Anxiety and depression among school-aged children and adolescents in the United States are at an all-time high. Sadly, in 2021, child and adolescent mental health has been declared a national emergency. Although a variety of causes are believed to contribute to this decline in mental health, a new study by three leading researchers specializing in child development suggests independent “child play.”
Results published in Journal of Pediatrics, suggest that the rise in mental health disorders is attributable to a decades-long decline in children and adolescents’ opportunities to play, walk around, and engage in activities independent of direct supervision and control by adults. Although well-intentioned, adults’ drive to guide and protect children and teens has denied them the independence they need for mental health, contributing to record levels of anxiety, depression, and suicide among young adults.
“Parents today are regularly bombarded with messages about the dangers of unsupervised children and the value of high achievement in school. But they hear little countervailing message that if children are to grow up well, they need ever-increasing opportunities for independent activity, including That’s self-directed play and meaningful contributions to family and community life, which are signs that they’re reliable, responsible, and capable. They need to feel like they can deal effectively with the real world, not just the school world, said David F. Bjorklund, PhD, co-author and professor in the Department of Psychology. at Charles E. Schmidt College of Science at Florida Atlantic University.
The study also showed that children’s freedom to engage in activities that involve some degree of risk and personal responsibility away from adults has also declined over the decades. Risky play, such as climbing to the top of a tree, helps protect children from developing phobias and reduces future anxiety by boosting self-confidence to deal with emergencies.
Among the many limitations affecting independent activity in children identified today in the study is the increased time they spend at school and on home schooling. Between 1950 and 2010, the average length of the school year in the United States increased by five weeks. Homework, which was rare or non-existent in elementary school, is now common even in kindergarten. Furthermore, by 2014, the average time spent on recess (including any recess associated with the lunch period) for primary schools was only 26.9 minutes per day, and some schools had no recess at all.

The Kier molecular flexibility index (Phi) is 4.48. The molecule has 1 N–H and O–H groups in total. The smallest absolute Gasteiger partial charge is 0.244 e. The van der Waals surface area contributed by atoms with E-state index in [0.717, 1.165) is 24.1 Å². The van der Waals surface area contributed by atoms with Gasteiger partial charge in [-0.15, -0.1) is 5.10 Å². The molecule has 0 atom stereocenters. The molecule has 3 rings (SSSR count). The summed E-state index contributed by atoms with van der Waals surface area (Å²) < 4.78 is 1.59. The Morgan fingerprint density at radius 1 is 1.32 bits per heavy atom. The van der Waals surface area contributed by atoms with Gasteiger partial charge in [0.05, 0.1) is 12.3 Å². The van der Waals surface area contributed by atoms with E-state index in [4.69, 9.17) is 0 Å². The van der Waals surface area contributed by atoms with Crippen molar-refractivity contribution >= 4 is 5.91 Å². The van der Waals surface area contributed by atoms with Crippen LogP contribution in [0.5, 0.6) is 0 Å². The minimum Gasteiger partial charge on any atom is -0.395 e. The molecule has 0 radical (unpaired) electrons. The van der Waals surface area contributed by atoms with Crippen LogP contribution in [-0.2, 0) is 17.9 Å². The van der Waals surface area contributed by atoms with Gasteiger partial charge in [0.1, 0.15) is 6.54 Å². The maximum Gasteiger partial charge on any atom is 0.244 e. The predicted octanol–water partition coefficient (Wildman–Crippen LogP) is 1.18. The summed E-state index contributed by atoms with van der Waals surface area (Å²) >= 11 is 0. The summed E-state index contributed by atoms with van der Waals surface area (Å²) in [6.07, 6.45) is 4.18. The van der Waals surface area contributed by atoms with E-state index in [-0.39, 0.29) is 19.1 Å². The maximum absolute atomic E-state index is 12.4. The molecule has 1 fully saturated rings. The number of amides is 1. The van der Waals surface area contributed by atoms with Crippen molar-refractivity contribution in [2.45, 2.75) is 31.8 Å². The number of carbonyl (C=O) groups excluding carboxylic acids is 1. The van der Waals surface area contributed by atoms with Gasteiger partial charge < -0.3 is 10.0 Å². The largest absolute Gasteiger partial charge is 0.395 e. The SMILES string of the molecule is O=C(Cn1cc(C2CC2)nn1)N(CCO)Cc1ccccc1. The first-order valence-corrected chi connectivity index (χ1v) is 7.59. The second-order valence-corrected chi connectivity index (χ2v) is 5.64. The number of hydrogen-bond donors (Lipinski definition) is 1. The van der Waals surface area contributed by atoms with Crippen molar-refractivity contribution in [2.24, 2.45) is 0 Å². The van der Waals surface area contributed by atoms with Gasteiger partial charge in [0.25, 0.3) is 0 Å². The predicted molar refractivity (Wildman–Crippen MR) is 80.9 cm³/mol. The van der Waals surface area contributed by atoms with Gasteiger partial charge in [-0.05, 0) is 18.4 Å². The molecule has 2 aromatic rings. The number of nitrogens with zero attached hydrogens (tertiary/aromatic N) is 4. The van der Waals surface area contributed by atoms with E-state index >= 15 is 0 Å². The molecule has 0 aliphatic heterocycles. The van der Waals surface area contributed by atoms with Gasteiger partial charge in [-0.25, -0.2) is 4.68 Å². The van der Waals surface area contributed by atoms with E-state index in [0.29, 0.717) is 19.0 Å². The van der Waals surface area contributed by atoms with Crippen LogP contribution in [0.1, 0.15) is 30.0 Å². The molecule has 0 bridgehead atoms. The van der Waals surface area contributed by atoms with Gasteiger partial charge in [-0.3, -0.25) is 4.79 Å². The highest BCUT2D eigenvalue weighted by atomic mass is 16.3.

“Play is a major category of independent activity, especially for young children,” said Bjorklund. “Research, as well as everyday observation, indicates that play is a direct source of children’s happiness.”
The researchers suggest that decades of increased time in school and pressure for achievement may have affected mental health not only through diminishing time and opportunity for independent activities but also because fear of academic failure, or fear of underachieving, is a direct source of distress. .
“Unlike other crises, such as the COVID pandemic, this decline in independent activity and, therefore, mental well-being in children crept up to us gradually, over decades, so many hardly noticed it,” Björklund said. “Moreover, unlike other health crises, this one is not the result of a highly contagious virus, but of good intentions that have been carried away – intentions to protect children and provide what many believe is better (interpreted as more) education, both in and out of schools.” the Actual “.
For the study, Bjorklund and co-authors Peter Gray, Ph.D., lead author and research professor in the Department of Psychology at Boston College; and David F. Lancey, Ph.D., professor emeritus in the College of Humanities and Social Sciences at Utah State University, sum up the dramatic decline over decades in children’s opportunities for independent activity; significant declines over the same decades in young people’s mental health; the effects of independent activity on children’s happiness; And the effects of independent activity in building psychological resilience in the long term.
The article concludes by noting that concern for children’s safety and the value of adult guidance needs to be tempered by recognizing that, as children grow, they need increased opportunities to independently manage their own activities. The article suggests ways in which this can be achieved in today’s world and ways in which pediatricians, family physicians, and public policy makers can help promote such change.